“But there are forums,” you cry, “and mailing lists, and stackoverflow answers, and books, and lots of documentation”. And there are. But I was talking to teachers who have to fit a project like this into the structure of perhaps one or two classes a week plus homework among everything else. And something like Django is a big overhead. “But it’s easy!” It‘s not bad , if you already know what you’re talking about, or have unlimited time to play around and throw projects away. But, for this small project alone, I was having to pull together a headline course on relational databases and your possibilities using Python, with or without non-stdlib modules , plus the same thing for web programming, plus all the Python bits to make it all work. It was humbling to realise how many obstacles a teacher has to overcome to fulfil even the basics of the current computing curriculum.
As a proof-of-concept, I jotted down some notes on the spot, and ran up a couple of modules using sqlite and bottle (since it’s a one-file import which makes it easier to smuggle past restrictive installation régimes). The results are on my github.
During the Sprints on Monday (and on the way home) I decided to take it further, and to dust off an idea I had last year and which I hadn’t really pursued: One Screenful of Python. In last year’s Education track, I’d understood that one screenful of code was about right for one classroom session. So my idea was to produce useful, engaging, readable, snippets of Python which would fit, roughly, onto one screen and would produce an interesting result and illustrate some useful points of the Python idiom or of programming in general. It’s hosted in a github organisation.
It was quite clear that the project of building a website for room bookings using a relational database wasn’t going to fit on one screen even with some code gymnastics, which would in any case have defeated the pedagogical purpose of the exercise. So I restarted and produced a one-module project, built up over 13 steps, each building on the last (so a code-diff tool will produce a useful comparison). The result is in its own repo within the One Screenful organisation.
The code should run unchanged on 2.7 and 3.x; it should run cross-platform, especially targetting Windows & Raspberry Pi as they’re most likely to be found in the classroom; and it should work with the stdlib alone. These restrictions are an attempt to reduce possible difficulties teachers might face in getting it up and running. Sticking to the stdlib obviously precludes handy tools like Bottle (or your other lightweight web framework of choice), SqlAlchemy (or your ORM of choice) and whatever else might be useful. But it does simplify things. (pip install on Python 2.7 on Windows anyone ?).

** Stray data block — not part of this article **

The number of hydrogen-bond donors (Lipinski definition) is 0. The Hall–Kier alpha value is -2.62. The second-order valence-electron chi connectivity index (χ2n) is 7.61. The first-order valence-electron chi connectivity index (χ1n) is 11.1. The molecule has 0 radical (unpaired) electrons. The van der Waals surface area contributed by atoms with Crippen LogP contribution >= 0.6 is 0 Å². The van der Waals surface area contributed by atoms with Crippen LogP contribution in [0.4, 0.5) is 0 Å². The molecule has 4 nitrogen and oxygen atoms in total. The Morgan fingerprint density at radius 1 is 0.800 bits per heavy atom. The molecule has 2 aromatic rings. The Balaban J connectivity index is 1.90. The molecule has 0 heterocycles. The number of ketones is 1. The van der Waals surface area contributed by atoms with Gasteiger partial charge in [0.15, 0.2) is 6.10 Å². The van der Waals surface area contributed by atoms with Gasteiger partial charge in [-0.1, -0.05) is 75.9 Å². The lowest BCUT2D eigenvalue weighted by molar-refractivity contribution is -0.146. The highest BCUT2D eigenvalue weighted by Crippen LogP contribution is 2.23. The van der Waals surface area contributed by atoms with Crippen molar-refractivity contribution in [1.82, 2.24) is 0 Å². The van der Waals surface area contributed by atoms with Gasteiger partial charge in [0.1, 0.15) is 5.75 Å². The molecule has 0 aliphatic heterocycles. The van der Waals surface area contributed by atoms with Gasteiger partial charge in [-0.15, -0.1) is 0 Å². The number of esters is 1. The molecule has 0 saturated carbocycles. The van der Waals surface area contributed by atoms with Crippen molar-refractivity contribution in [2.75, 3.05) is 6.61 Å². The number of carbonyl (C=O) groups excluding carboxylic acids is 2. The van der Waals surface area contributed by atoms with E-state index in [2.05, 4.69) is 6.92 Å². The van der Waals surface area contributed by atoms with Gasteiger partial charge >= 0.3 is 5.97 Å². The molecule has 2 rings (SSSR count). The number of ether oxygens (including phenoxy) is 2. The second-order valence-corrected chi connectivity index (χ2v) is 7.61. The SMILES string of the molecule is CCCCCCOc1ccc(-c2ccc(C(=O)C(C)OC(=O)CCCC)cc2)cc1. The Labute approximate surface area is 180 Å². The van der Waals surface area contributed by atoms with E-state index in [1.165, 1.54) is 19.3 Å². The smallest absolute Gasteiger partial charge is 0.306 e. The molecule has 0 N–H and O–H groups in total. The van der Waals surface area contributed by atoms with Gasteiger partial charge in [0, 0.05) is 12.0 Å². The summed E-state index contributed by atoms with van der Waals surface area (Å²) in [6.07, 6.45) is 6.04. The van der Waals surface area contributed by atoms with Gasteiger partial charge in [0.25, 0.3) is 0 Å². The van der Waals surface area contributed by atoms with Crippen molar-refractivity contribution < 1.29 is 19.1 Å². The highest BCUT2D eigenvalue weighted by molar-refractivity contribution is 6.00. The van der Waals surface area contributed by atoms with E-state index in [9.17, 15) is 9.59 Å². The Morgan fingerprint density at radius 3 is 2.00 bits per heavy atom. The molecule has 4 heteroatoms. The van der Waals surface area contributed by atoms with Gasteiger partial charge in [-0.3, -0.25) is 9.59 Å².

But the most difficult restriction was in writing code which would be understood by A-level students. I’d struggled valiantly to pull back my hand and write simpler code. And then a teacher who kindly gave me feedback said that she thought the more able among her pupils might be able to cope with the code! This is the nub of the issue: the pupils who are gifted in this area can head off into the distance and work up full-stack Django apps from the online documentation and StackOverflow questions. But the run-of-the-mill average students need things to be kept simple to get them started.
If I have the time I’ll probably do a Git branch which will rework the final codebase in terms of, say, Bottle and SqlAlchemy. I don’t say that learners shouldn’t know about these things: they certainly should. I just think that every tool you add to a stack, no matter how useful, adds complexity. And if someone is a beginner, it might be better to stick to standard stuff. (I recognise that this is not a very strong argument since the code needed to manipulate SQL without an ORM is relatively verbose; likewise, using the built-in WSGI support). I also considered an approach of using git tags rather than the separate directories for the progressive disclosure of of the codebase. But, although it’s a neat idea, it’s an additional complication to cope with in the classroom.
So what did I get out of the Education Track? Well: that what many teachers need is simple code, easily installed, runnable without complications on different platforms. I’d like to be able to help, but I have commitments of my own which prevent me from easily giving much time to direct help in a classroom. But providing suitable code and advice is something I can do.